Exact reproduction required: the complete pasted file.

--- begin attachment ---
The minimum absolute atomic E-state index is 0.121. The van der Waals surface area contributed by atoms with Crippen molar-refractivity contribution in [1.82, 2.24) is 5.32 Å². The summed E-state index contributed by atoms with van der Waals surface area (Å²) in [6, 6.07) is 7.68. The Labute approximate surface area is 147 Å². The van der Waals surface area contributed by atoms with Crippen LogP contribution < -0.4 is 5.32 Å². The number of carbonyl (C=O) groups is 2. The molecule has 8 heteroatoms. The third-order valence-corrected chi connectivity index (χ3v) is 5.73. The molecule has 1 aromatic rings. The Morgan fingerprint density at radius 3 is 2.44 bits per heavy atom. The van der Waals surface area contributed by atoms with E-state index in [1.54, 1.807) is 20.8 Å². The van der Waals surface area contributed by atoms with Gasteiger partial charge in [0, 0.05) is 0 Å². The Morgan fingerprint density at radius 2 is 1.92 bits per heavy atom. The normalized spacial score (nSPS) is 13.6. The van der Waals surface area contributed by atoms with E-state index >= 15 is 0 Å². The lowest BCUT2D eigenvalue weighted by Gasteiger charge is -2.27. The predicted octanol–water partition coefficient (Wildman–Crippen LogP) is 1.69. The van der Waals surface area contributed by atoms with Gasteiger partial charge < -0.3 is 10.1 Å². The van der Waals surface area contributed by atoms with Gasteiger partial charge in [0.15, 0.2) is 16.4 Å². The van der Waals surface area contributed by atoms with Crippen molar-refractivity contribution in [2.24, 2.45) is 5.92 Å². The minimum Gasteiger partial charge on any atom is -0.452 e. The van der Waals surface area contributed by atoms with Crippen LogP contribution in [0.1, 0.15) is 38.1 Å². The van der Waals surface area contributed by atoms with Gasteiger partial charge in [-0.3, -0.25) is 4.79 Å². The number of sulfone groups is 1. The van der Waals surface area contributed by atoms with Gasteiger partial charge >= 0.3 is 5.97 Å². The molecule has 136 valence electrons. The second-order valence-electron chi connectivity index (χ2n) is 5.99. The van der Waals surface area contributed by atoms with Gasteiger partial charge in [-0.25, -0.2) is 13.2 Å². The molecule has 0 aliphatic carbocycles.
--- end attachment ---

The minimum absolute atomic E-state index is 0.121. The van der Waals surface area contributed by atoms with Crippen molar-refractivity contribution in [1.82, 2.24) is 5.32 Å². The summed E-state index contributed by atoms with van der Waals surface area (Å²) in [6, 6.07) is 7.68. The Labute approximate surface area is 147 Å². The van der Waals surface area contributed by atoms with Crippen LogP contribution < -0.4 is 5.32 Å². The number of carbonyl (C=O) groups is 2. The molecule has 8 heteroatoms. The third-order valence-corrected chi connectivity index (χ3v) is 5.73. The molecule has 1 aromatic rings. The Morgan fingerprint density at radius 3 is 2.44 bits per heavy atom. The van der Waals surface area contributed by atoms with E-state index in [1.54, 1.807) is 20.8 Å². The van der Waals surface area contributed by atoms with Gasteiger partial charge in [0, 0.05) is 0 Å². The Morgan fingerprint density at radius 2 is 1.92 bits per heavy atom. The normalized spacial score (nSPS) is 13.6. The van der Waals surface area contributed by atoms with E-state index >= 15 is 0 Å². The lowest BCUT2D eigenvalue weighted by Gasteiger charge is -2.27. The predicted octanol–water partition coefficient (Wildman–Crippen LogP) is 1.69. The van der Waals surface area contributed by atoms with Gasteiger partial charge < -0.3 is 10.1 Å². The van der Waals surface area contributed by atoms with Gasteiger partial charge in [0.15, 0.2) is 16.4 Å². The van der Waals surface area contributed by atoms with Crippen molar-refractivity contribution in [2.24, 2.45) is 5.92 Å². The minimum Gasteiger partial charge on any atom is -0.452 e. The van der Waals surface area contributed by atoms with Crippen LogP contribution in [0.1, 0.15) is 38.1 Å². The van der Waals surface area contributed by atoms with Gasteiger partial charge in [-0.3, -0.25) is 4.79 Å². The number of sulfone groups is 1. The van der Waals surface area contributed by atoms with Gasteiger partial charge >= 0.3 is 5.97 Å². The molecule has 136 valence electrons. The second-order valence-electron chi connectivity index (χ2n) is 5.99. The van der Waals surface area contributed by atoms with Gasteiger partial charge in [-0.25, -0.2) is 13.2 Å². The molecule has 0 aliphatic carbocycles.